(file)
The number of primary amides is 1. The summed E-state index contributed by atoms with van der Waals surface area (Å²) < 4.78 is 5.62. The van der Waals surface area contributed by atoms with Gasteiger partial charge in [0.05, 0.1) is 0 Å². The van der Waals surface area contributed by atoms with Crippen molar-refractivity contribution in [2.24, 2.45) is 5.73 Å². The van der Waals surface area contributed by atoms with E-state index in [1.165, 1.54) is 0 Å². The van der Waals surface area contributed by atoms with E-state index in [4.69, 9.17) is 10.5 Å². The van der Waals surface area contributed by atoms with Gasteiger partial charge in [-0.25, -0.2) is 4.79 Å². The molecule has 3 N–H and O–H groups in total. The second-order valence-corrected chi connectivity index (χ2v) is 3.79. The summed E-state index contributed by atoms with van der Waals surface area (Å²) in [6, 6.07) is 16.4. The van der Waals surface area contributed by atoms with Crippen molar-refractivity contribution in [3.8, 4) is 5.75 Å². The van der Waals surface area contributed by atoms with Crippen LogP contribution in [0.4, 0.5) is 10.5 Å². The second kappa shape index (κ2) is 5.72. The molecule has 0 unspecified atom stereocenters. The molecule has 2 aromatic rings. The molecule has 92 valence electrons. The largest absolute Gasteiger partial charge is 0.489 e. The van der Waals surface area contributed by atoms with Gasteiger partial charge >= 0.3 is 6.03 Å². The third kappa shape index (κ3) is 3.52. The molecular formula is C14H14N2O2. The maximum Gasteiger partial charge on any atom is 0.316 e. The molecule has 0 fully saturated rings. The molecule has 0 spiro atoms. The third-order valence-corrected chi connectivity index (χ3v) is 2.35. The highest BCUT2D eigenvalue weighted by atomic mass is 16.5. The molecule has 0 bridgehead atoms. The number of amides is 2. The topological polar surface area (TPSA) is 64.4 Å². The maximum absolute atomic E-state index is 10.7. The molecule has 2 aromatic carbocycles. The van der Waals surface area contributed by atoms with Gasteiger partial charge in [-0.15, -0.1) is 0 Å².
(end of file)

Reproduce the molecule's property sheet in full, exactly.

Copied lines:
The number of primary amides is 1. The summed E-state index contributed by atoms with van der Waals surface area (Å²) < 4.78 is 5.62. The van der Waals surface area contributed by atoms with Gasteiger partial charge in [0.05, 0.1) is 0 Å². The van der Waals surface area contributed by atoms with Crippen molar-refractivity contribution in [2.24, 2.45) is 5.73 Å². The van der Waals surface area contributed by atoms with E-state index in [1.165, 1.54) is 0 Å². The van der Waals surface area contributed by atoms with E-state index in [4.69, 9.17) is 10.5 Å². The van der Waals surface area contributed by atoms with Gasteiger partial charge in [-0.25, -0.2) is 4.79 Å². The molecule has 3 N–H and O–H groups in total. The second-order valence-corrected chi connectivity index (χ2v) is 3.79. The summed E-state index contributed by atoms with van der Waals surface area (Å²) in [6, 6.07) is 16.4. The van der Waals surface area contributed by atoms with Crippen molar-refractivity contribution in [3.8, 4) is 5.75 Å². The van der Waals surface area contributed by atoms with Crippen LogP contribution in [0.4, 0.5) is 10.5 Å². The second kappa shape index (κ2) is 5.72. The molecule has 0 unspecified atom stereocenters. The molecule has 2 aromatic rings. The molecule has 92 valence electrons. The largest absolute Gasteiger partial charge is 0.489 e. The van der Waals surface area contributed by atoms with Gasteiger partial charge >= 0.3 is 6.03 Å². The third kappa shape index (κ3) is 3.52. The molecular formula is C14H14N2O2. The maximum Gasteiger partial charge on any atom is 0.316 e. The molecule has 0 fully saturated rings. The molecule has 0 spiro atoms. The third-order valence-corrected chi connectivity index (χ3v) is 2.35. The highest BCUT2D eigenvalue weighted by atomic mass is 16.5. The molecule has 0 bridgehead atoms. The number of amides is 2. The topological polar surface area (TPSA) is 64.4 Å². The maximum absolute atomic E-state index is 10.7. The molecule has 2 aromatic carbocycles. The van der Waals surface area contributed by atoms with Gasteiger partial charge in [-0.15, -0.1) is 0 Å².